Seckel is internationally recognized as one of the world's leading authorities on visual and other types of sensory illusions. He has authored more than 18 books on the subject, including several best-sellers. Two have won national book awards. Seckel has lectured extensively at many of the world's prestigious universities, including Harvard, MIT, Caltech, Cornell University, University of Oxford, University of Cambridge, UCLA, UCSD, Berkeley, University of Rome, University of Utrecht, University of Lund, and Singularity University. He also has lectured at many conferences and venues, including twice at TED.

$8, or free for Friends of the Center.


Angela Hawken
Is Corruption Measurable?

Sunday, Nov 15, 2009

11 a.m. in Hollywood; 4:30 p.m. in
Costa Mesa

     Measures of corruption have become increasingly important drivers of American policy decisions, influencing flows of foreign assistance and investment. But existing measurement systems are not sufficiently accurate or valid. Angela Hawken of Pepperdine University will not only explain the problem of measuring corruption but also briefly examine its impact on society, from individual scams perpetrated by schemers such as Bernie Madoff to governmental graft and corruption. The arbitrariness of the U.S. allocation of international aid, for instance, is demonstrated through an analysis of "eligible country" determination within the Millennium Challenge Account, a bilateral development fund created by the Bush Administration. Measurement is more than an academic exercise; seemingly small details have large impacts.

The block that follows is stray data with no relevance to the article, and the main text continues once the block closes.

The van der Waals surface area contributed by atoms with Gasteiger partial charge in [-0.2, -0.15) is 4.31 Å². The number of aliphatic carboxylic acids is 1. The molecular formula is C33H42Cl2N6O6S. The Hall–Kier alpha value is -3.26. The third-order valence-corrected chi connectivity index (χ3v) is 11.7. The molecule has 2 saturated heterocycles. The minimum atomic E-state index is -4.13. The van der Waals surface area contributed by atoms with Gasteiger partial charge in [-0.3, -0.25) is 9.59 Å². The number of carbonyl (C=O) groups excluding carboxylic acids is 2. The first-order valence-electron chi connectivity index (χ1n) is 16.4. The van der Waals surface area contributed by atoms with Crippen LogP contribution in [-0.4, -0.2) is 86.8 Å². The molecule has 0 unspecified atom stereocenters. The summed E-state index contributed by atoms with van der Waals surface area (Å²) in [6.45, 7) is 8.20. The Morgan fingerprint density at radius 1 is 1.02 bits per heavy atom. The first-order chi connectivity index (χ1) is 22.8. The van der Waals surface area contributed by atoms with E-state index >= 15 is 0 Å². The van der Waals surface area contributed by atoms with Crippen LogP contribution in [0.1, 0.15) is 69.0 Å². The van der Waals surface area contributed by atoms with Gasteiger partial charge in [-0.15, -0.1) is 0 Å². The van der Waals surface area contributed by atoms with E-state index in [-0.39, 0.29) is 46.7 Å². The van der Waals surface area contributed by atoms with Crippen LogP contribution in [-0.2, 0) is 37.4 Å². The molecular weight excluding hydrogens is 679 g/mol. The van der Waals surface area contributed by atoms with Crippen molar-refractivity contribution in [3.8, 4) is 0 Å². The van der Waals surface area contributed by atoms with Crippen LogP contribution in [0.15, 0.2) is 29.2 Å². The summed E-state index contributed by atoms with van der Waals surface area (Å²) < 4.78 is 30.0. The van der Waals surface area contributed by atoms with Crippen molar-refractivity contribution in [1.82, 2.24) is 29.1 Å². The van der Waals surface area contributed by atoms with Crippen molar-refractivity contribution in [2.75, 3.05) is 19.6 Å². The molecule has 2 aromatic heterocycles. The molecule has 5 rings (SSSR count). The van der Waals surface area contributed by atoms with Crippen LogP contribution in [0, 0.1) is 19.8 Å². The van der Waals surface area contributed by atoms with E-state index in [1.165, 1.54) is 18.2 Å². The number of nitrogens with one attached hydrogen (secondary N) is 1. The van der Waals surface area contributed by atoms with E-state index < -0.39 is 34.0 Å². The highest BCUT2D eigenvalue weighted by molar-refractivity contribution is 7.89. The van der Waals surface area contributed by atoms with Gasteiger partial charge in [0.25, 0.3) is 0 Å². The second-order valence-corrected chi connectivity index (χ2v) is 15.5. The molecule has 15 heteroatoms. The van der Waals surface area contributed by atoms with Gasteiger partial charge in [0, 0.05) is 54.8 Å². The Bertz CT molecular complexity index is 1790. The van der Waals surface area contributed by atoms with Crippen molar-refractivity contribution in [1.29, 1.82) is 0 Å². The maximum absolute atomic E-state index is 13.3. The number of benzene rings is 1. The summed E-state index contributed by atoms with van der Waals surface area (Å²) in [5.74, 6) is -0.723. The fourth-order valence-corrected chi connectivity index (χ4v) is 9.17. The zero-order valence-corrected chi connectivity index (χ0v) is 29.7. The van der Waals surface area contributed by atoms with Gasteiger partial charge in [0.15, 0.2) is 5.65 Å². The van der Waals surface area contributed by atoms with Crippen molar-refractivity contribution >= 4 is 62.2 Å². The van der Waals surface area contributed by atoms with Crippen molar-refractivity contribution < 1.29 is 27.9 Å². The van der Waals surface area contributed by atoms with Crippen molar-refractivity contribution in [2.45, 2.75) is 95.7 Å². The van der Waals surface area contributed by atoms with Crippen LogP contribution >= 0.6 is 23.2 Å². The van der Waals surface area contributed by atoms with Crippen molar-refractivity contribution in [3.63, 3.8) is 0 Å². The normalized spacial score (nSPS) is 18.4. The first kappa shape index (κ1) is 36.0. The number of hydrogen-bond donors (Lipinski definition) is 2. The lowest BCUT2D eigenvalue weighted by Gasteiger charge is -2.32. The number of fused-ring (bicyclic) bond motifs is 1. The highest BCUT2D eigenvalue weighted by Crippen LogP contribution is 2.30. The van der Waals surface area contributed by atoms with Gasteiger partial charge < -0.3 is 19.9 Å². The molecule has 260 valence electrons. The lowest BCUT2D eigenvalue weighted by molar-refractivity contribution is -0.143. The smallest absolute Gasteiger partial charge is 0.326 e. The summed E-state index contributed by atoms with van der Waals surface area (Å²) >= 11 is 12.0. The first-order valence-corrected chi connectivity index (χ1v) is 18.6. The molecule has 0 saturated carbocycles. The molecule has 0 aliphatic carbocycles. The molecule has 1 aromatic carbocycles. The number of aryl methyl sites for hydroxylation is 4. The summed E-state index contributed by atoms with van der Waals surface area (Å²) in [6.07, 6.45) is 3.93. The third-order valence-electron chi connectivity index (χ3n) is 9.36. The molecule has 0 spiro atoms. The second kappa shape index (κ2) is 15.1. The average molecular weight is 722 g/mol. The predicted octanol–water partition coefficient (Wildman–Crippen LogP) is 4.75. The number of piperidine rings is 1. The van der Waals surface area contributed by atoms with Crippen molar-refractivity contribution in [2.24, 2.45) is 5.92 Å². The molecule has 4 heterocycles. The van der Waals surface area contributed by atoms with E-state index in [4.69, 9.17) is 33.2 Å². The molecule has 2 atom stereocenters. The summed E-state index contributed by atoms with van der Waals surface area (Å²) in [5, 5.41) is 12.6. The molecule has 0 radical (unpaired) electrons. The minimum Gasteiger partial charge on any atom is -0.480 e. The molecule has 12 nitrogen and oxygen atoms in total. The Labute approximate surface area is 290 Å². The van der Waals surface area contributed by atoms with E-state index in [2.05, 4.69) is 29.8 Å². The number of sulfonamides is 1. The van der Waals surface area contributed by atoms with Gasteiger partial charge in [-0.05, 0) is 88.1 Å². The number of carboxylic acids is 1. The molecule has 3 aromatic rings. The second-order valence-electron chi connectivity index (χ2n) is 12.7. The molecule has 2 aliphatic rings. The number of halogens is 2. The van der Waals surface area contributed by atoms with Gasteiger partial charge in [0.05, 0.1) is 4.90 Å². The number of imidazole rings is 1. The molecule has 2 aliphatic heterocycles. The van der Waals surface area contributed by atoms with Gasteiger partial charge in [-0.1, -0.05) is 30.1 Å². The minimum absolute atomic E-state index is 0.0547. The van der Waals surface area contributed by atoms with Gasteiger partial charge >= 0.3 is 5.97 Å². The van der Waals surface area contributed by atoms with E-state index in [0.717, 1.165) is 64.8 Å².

Hawken is an Assistant Professor of Economics and Policy Analysis at Pepperdine’s School of Public Policy. She is originally from South Africa, where she taught economics before moving to the United States in 1998 to complete her doctorate in policy analysis at the RAND Graduate School. Hawken teaches graduate classes in research methods, statistics, applied methods for policy analysis, crime, and social policy, and her research interests are primarily in illicit drugs, crime, and corruption. She develops measurement instruments to study corruption and gender issues in Afghanistan, where she has lived, for the UN Development Program and the Asia-Pacific region for the UN regional office.

$8, or free for Friends of the Center.


James Fallon
The Brain of a Criminal: Genes, Brain Imaging, and Free Will

Sunday, Dec. 6, 2009
11 a.m.


     The new field of imaging genetics has provided unique insights into the causes of diseases such as schizophrenia and depression, as well as a greater understanding of a range of elusive concepts such as creativity, free will, and the brain of the psychopathic killer. In this talk, Dr. James H. Fallon of the University of California, Irvine, discusses the interactive contributions of genetics, environmental stressors, brain damage and gene modification, and how the mix of these factors form a basis of the study of complex adaptive behaviors and psychiatric disorders, including some skeletons in the speaker's own closet.

     Fallon, Professor of Psychiatry and Human Behavior in the University of California Irvine School of Medicine, is a prominent, pioneering brain researcher who was the first to show how to mobilize significant numbers of adult stem cells and progenitors in the injured brain. He has written extensively on neurodegenerative disorders and has a particular interest in examining psychopathic criminal behavior. Fallon is presently principal investigator on an adult stem cell grant and working on several other imaging and genetics grants. He is on numerous scientific, biotech, and art/humanities boards.

$8, or free for Friends of the Center.